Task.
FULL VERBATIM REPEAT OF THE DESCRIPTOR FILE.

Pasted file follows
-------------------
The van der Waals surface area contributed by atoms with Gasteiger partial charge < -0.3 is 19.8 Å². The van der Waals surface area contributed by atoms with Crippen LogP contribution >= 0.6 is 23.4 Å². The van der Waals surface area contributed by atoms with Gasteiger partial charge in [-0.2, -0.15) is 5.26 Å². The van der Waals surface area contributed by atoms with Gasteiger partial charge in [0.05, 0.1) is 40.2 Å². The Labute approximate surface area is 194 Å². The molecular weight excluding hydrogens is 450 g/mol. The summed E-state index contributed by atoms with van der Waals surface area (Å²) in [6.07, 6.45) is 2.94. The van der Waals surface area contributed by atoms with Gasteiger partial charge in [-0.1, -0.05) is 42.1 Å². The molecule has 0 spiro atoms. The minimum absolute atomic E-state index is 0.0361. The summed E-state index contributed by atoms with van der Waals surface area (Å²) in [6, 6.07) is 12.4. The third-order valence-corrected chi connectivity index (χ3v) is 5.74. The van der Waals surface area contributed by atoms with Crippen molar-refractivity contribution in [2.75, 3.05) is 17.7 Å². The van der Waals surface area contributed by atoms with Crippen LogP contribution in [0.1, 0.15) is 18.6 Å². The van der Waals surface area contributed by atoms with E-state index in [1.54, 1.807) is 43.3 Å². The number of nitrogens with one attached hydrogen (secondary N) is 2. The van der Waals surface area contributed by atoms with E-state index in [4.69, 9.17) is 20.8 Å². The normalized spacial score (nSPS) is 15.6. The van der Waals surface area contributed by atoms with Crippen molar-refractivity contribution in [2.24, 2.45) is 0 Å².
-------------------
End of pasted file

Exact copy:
The van der Waals surface area contributed by atoms with Gasteiger partial charge < -0.3 is 19.8 Å². The van der Waals surface area contributed by atoms with Crippen LogP contribution >= 0.6 is 23.4 Å². The van der Waals surface area contributed by atoms with Gasteiger partial charge in [-0.2, -0.15) is 5.26 Å². The van der Waals surface area contributed by atoms with Gasteiger partial charge in [0.05, 0.1) is 40.2 Å². The Labute approximate surface area is 194 Å². The molecular weight excluding hydrogens is 450 g/mol. The summed E-state index contributed by atoms with van der Waals surface area (Å²) in [6.07, 6.45) is 2.94. The van der Waals surface area contributed by atoms with Gasteiger partial charge in [-0.1, -0.05) is 42.1 Å². The molecule has 0 spiro atoms. The minimum absolute atomic E-state index is 0.0361. The summed E-state index contributed by atoms with van der Waals surface area (Å²) in [6, 6.07) is 12.4. The third-order valence-corrected chi connectivity index (χ3v) is 5.74. The van der Waals surface area contributed by atoms with Crippen molar-refractivity contribution in [2.75, 3.05) is 17.7 Å². The van der Waals surface area contributed by atoms with Crippen LogP contribution in [0.1, 0.15) is 18.6 Å². The van der Waals surface area contributed by atoms with E-state index in [1.54, 1.807) is 43.3 Å². The number of nitrogens with one attached hydrogen (secondary N) is 2. The van der Waals surface area contributed by atoms with E-state index in [4.69, 9.17) is 20.8 Å². The normalized spacial score (nSPS) is 15.6. The van der Waals surface area contributed by atoms with Crippen molar-refractivity contribution in [2.24, 2.45) is 0 Å².